TU Darmstadt / ULB / TUbiblio

Usability versus privacy instead of usable privacy: Google's balancing act between usability and privacy

Gerber, Paul and Volkamer, Melanie and Renaud, Karen (2015):
Usability versus privacy instead of usable privacy: Google's balancing act between usability and privacy.
45, In: ACM SIGCAS Computers and Society, (1), pp. 16-21, DOI: 10.1145/2738210.2738214,
[Article]

Abstract

A smartphone is an indispensible device that also holds a great deal of personal and private data. Contact details, party or holiday photos and emails --- all carried around in our pockets and easily lost. On Android, the most widely-used smartphone operating system, access to this data is regulated by permissions. Apps request these permissions at installation, and they ideally only ask for permission to access data they really need to carry out their functions. The user is expected to check, and grant, requested permissions before installing the app. Their privacy can potentially be violated if they fail to check the permissions carefully. In June 2014 Google changed the Android permission screen, perhaps attempting to improve its usability. Does this mean that all is well in the Android eco-system, or was this update a retrograde move? This article discusses the new permission screen and its possible implications for smartphone owner privacy.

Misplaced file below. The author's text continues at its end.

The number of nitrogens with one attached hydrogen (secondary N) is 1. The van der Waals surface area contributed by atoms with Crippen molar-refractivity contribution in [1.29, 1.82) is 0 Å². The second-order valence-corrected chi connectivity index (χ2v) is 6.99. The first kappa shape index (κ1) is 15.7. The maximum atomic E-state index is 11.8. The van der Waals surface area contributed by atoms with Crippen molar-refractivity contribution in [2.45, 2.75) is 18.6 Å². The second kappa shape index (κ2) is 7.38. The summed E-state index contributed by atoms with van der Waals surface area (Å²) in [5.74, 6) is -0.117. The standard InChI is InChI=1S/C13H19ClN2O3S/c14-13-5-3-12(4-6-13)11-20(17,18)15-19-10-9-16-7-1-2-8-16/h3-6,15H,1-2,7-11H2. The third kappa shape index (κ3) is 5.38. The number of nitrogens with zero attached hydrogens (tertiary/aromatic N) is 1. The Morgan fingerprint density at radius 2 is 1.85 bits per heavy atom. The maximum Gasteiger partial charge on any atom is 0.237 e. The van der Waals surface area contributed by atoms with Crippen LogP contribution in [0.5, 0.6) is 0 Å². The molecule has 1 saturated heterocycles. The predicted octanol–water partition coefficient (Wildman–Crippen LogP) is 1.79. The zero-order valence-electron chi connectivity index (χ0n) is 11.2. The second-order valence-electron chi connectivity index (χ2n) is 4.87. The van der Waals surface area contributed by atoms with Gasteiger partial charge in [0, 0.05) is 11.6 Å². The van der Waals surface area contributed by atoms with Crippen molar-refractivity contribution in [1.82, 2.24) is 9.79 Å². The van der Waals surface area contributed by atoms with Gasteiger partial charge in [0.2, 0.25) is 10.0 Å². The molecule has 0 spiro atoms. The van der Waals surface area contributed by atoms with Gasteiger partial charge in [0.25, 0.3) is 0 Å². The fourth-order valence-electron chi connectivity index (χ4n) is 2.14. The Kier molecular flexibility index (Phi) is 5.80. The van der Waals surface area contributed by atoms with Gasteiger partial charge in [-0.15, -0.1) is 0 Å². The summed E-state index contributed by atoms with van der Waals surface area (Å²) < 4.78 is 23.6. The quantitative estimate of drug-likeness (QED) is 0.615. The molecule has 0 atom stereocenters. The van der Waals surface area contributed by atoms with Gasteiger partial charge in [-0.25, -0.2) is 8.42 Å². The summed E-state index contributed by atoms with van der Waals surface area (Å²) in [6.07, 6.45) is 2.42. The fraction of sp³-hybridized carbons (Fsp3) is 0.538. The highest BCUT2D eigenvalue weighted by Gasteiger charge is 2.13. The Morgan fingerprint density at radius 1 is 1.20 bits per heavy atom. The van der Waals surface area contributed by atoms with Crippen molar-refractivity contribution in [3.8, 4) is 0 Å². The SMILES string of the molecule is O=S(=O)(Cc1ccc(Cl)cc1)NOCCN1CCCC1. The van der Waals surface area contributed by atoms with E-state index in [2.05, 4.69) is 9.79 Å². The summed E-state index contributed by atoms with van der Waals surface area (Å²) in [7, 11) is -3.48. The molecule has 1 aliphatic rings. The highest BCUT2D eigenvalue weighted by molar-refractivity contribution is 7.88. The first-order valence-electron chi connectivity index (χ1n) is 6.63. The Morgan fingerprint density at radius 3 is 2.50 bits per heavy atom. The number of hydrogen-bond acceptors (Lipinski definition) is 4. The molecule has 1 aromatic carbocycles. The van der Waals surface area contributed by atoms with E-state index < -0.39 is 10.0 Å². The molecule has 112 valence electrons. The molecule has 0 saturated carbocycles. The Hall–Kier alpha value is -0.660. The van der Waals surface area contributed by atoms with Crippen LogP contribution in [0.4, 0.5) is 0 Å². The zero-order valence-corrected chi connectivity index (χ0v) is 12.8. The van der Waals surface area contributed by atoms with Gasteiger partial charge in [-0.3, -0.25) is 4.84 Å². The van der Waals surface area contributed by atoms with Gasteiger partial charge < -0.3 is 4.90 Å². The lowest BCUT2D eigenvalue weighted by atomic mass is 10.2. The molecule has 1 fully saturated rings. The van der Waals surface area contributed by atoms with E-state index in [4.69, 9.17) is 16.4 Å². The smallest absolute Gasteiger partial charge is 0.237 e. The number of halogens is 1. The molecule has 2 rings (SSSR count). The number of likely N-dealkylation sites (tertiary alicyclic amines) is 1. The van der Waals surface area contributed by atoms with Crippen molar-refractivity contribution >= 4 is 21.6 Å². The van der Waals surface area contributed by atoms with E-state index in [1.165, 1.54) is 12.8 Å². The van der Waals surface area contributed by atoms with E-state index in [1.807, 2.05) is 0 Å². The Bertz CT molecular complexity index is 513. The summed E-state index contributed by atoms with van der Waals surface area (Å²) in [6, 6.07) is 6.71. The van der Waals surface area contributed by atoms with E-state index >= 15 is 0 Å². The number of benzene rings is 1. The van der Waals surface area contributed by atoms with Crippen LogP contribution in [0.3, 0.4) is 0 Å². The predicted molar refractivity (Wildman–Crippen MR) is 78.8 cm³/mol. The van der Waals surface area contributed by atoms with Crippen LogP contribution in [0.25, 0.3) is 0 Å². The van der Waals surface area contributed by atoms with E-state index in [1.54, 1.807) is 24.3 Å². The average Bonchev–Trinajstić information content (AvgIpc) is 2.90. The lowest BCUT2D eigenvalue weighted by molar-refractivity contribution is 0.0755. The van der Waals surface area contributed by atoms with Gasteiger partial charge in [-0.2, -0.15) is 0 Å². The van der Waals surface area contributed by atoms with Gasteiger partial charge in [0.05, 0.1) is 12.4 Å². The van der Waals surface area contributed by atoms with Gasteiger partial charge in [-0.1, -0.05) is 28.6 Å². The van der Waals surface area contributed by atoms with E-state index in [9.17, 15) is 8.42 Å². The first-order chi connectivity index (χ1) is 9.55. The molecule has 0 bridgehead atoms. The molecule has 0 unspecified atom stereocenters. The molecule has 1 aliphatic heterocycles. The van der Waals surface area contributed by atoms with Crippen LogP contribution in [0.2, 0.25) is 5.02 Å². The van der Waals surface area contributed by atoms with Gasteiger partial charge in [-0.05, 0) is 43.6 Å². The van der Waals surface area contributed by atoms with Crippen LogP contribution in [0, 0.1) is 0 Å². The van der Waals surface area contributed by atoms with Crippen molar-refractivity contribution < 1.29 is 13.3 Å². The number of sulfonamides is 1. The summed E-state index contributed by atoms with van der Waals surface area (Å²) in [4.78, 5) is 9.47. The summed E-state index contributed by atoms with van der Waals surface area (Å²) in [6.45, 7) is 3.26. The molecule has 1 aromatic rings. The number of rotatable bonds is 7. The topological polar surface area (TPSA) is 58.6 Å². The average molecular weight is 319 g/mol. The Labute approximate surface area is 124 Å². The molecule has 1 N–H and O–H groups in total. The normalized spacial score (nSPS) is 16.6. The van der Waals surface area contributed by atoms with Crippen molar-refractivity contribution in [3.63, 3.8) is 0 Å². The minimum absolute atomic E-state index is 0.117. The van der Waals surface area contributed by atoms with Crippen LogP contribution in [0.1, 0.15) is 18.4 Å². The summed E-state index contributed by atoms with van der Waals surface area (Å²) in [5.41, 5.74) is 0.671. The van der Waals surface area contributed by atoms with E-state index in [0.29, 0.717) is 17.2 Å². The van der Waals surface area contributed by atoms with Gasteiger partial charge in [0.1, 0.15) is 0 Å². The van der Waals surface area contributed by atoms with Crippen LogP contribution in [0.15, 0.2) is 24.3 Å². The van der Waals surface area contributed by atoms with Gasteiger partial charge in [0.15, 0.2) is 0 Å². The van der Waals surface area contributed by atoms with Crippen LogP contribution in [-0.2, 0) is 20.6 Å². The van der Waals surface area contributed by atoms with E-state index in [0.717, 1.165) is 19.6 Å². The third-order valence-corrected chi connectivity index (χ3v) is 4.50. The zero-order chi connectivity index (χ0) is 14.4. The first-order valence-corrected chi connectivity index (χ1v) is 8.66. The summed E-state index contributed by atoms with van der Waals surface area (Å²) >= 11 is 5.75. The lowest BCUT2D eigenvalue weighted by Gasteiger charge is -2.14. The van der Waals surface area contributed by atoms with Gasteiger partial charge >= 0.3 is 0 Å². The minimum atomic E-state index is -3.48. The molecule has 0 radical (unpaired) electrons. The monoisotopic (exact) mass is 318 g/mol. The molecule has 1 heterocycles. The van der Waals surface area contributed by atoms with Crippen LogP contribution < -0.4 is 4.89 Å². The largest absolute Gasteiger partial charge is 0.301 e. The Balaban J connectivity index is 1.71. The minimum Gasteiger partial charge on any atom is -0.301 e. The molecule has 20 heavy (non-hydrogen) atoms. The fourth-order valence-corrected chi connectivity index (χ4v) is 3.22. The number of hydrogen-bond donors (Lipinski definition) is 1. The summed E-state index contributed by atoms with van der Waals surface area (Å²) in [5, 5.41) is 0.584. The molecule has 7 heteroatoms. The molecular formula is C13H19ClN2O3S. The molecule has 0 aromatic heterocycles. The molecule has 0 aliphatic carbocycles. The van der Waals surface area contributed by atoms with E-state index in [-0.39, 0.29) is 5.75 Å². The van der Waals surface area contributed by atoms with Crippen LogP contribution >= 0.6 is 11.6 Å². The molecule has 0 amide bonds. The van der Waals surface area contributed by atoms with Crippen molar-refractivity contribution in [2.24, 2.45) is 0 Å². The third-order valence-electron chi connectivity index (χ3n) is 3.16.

Item Type: Article
Erschienen: 2015
Creators: Gerber, Paul and Volkamer, Melanie and Renaud, Karen
Title: Usability versus privacy instead of usable privacy: Google's balancing act between usability and privacy
Language: English
Abstract:

A smartphone is an indispensible device that also holds a great deal of personal and private data. Contact details, party or holiday photos and emails --- all carried around in our pockets and easily lost. On Android, the most widely-used smartphone operating system, access to this data is regulated by permissions. Apps request these permissions at installation, and they ideally only ask for permission to access data they really need to carry out their functions. The user is expected to check, and grant, requested permissions before installing the app. Their privacy can potentially be violated if they fail to check the permissions carefully. In June 2014 Google changed the Android permission screen, perhaps attempting to improve its usability. Does this mean that all is well in the Android eco-system, or was this update a retrograde move? This article discusses the new permission screen and its possible implications for smartphone owner privacy.

Journal or Publication Title: ACM SIGCAS Computers and Society
Volume: 45
Number: 1
Uncontrolled Keywords: Security, Usability and Society;Secure Data
Divisions: LOEWE > LOEWE-Zentren > CASED – Center for Advanced Security Research Darmstadt
20 Department of Computer Science > SECUSO - Security, Usability and Society
Profile Areas > Cybersecurity (CYSEC)
LOEWE > LOEWE-Zentren
20 Department of Computer Science
Profile Areas
LOEWE
Date Deposited: 28 Jul 2016 18:35
DOI: 10.1145/2738210.2738214
Identification Number: TUD-CS-2015-0047
Related URLs:
Export:
Suche nach Titel in: TUfind oder in Google
Send an inquiry Send an inquiry

Options (only for editors)

View Item View Item